Some sad news out of France came through on Sunday, as Guy Ligier passed away at age 85.
After his rugby playing career, Ligier was a driver in his own right, competing throughout the mid-to-late 1960s in Formula One, and also went onto race in sports cars including at the 24 Hours of Le Mans.
Where Ligier made his mark though was as a team owner and constructor. Based first in Ligier’s hometown of Vichy and later in Magny-Cours, the team was a staple on the F1 grid from 1976 through 1996. They won nine races, scored 50 podiums and achieved nearly 400 career points – which in those days was quite a decent haul in prior F1 points systems where 9 points occurred for a win, then 6, 4, 3, 2 and 1 made up the minor placings.
Jacques Laffite scored the first Ligier win for the Matra-powered JS7 at the 1977 Swedish Grand Prix at Anderstorp, his first of six wins with the team. Patrick Depailler and Didier Pironi added a win apiece.
However the team’s dry spell lasted from the 1981 Canadian Grand Prix at Montreal, Laffite’s last Ligier victory, to Olivier Panis’ shock and iconic win in the 1996 Monaco Grand Prix – the team’s last year as a Constructor before Ligier sold to Alain Prost, and Panis’ only career victory.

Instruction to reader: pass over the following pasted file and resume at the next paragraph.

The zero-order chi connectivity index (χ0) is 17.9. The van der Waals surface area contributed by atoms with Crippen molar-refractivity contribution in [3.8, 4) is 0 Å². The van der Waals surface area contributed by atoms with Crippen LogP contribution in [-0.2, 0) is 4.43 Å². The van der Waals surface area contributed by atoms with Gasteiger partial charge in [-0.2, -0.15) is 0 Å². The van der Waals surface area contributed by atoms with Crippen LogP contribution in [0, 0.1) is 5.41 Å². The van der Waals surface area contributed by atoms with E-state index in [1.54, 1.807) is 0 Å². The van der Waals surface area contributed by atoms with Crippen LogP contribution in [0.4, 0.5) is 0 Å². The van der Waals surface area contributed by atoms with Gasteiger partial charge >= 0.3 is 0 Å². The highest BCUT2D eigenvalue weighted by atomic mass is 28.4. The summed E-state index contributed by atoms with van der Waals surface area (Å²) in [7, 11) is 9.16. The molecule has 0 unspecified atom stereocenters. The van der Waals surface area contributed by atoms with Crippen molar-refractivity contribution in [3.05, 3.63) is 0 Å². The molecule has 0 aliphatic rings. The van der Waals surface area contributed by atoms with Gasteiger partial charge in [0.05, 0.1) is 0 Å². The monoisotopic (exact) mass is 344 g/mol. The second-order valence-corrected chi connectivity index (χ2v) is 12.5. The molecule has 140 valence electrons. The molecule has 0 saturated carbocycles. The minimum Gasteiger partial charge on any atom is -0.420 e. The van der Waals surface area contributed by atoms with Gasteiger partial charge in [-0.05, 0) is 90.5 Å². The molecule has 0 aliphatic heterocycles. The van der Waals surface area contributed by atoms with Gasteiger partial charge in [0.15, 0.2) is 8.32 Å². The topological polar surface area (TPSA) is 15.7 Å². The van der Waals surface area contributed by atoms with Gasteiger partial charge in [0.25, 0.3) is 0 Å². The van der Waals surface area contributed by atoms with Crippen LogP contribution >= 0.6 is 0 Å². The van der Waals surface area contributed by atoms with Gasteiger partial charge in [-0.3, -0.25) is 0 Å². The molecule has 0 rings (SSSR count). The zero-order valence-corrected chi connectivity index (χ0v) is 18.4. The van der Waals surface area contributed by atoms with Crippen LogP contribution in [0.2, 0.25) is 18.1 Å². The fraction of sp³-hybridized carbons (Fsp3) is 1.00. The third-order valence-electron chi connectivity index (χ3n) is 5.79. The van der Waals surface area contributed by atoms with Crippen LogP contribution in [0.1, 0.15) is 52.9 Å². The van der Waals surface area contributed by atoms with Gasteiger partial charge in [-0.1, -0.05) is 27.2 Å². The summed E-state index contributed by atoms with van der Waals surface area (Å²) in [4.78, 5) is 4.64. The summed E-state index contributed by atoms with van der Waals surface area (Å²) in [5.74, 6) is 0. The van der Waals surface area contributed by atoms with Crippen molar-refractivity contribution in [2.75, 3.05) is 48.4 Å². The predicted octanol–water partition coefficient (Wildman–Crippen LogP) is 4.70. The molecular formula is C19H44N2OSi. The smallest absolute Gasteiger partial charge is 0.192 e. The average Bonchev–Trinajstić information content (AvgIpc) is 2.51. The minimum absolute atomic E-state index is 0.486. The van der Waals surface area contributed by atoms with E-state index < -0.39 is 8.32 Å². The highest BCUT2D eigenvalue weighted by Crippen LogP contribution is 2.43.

In recent years the Ligier name has made a comeback as the chassis designation for Jacques Nicolet’s Onroak Automotive line of prototype cars. The Ligier JS P2 chassis has had a successful year-plus racing in both Europe and North America with the new Ligier JS P3 chassis, which debuted at Le Mans this year, set for a race debut later this year after a series of testing.
Ligier himself was present at the Ligier JS P3 launch (pictured left, with Nicolet), although did not appear in the best of health at that time.
We extend our sympathies and thoughts to Ligier’s family.